This section doesn’t currently include any content. Add content to this section using the sidebar.

Educational Series: Is My Bird Sick? Part 3 Beak & Talons

Not much attention is given to our birds’ beaks and talons, but they can tell us volumes about the health of our bird if we will take the time for a close look.

While it’s normal for our birds to “shed” the top layer of their beaks and talons (consisting of both legs and nails) during periods of growth, constant shedding may imply a nutritional problem. In addition if our birds’ beaks and talons appear dry on a regular basis we should be concerned. Most species should display beaks and talons that appear just short of glossy; they should have a matte finish that doesn’t look dry and dull. In other words the color whether your bird has a dark beak or a neutral tone should be rich in color, not dried out and scaly. The only time your bird’s beak and talons should look flaky is when your bird is in growth mode or shedding due to regeneration. Scales on our birds’ beaks may indicate parasites. Overgrown beaks and talons might indicate problems with internal organs.

If your bird’s beak and talons are constantly dried out and flaky you need to consider some possibilities regarding your bird’s diet.

Let's look at some healthy beaks first:

 

 

 

1. Is my bird under-hydrated?

 

 

 

 

Is your bird's beak beginning to appear dry like this bird?

 

Drinking Water
Under-hydration can be due to the lack of clean, fresh water in your bird’s environment. If your bird senses that it doesn’t have access to clean, fresh water then it may not want to drink enough water to keep itself adequately hydrated. As a result your bird’s entire body will be lacking in hydration. If your bird’s beak and talons are showing a lack of hydration its internal organs are already starving for moisture. This means that your bird is not absorbing the nutrients from the food it is eating. Moisture is absolutely vital in the absorption of all nutrients from the food your bird consumes. And not just any moisture, but drinking water on the higher pH level from about 7.2 to 8.0 is the best level for exotic birds. This pH level drives nutrients into the cellular level of our birds’ digestive tracts.

Environmental Humidity
Is the air near and around your bird too dry? It’s a good idea to keep a hygrometer near your bird’s environment to measure the relative humidity. I like to keep our birds’ humidity level at or near about 55 to 75% at all times. Think about this. In their indigenous regions the humidity levels are quite high, especially for those birds whose indigenous regions are the Rain Forest. Their skin soaks up humidity. If your bird room is too dry it stands to reason that their beak and talons are going to dry out too. If this is the case in your bird room go out and purchase a small, inexpensive cool vapor humidifier. I like the ultrasonic kind. They are easy to clean and operate very quietly. You can find them at almost any local drug store.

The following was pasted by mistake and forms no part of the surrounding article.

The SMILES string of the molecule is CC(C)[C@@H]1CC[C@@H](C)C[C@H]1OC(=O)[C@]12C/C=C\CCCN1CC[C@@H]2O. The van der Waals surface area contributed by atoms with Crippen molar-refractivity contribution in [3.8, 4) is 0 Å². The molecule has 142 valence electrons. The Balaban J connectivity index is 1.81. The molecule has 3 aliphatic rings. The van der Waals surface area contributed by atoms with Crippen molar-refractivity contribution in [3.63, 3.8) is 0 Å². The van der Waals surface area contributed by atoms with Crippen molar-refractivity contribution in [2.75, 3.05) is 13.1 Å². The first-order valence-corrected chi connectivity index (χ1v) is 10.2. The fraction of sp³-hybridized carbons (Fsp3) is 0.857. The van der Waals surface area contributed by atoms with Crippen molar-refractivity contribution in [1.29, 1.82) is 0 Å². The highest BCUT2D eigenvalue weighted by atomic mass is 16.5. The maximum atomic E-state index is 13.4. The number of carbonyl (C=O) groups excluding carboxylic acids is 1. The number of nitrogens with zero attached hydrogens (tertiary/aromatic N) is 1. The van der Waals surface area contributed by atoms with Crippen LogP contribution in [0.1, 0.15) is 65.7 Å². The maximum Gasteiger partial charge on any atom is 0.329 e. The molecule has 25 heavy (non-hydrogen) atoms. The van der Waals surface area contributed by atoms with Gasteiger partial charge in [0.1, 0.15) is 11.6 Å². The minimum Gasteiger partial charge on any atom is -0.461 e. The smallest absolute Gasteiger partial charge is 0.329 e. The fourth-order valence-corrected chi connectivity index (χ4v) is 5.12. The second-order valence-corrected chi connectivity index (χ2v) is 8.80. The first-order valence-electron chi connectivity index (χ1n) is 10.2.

Dietary Fats & Amino Acids
Under-hydration also occurs from the lack of the correct dietary oils/fatty acids. If your bird is not receiving the right kind or enough fatty acids in its diet, along with the right amount of dietary sodium for the saponification (hydrolysis-breaking down) of those fatty acids then your bird will also be under-hydrated. In the wild exotic birds consume lots and lots of tropical fruits and tender greens along with a good amount of animal proteins in the way of insects and mollusks that contain high amounts of Omega 3s and the amino acid Lysine. Omega 3 is anti-inflammatory and Lysine is strongly hydrophilic meaning it attracts, mixes with and dissolves in moisture as it passes through the digestive tract.

On the other hand if we are feeding our birds a diet high in Omega 6s and the amino acid Arginine we are setting our birds up for just the opposite to occur in their system. A diet too high in Omega 6s will potentially be inflammatory. Arginine is weakly hydrophilic. Therefore it will not absorb and mix with or dissolve in water as efficiently as Lysine. This can potentially leave our birds’ entire systems inflamed and under-hydrated. Both Lysine and Arginine are “basic” amino acids, therefore they are not acidic to the body. That having been said Arginine is slightly more acidic than Lysine and therefore would have a tendency to contribute to the overall acidifying of a body’s system making it less alkaline, yet another reason to reduce Arginine in our birds’ diet and increase Lysine. Is it any wonder that Nature took care of that in the wild regions where exotic birds originate providing tropical fruit abundant in both Omega 3s and Lysine?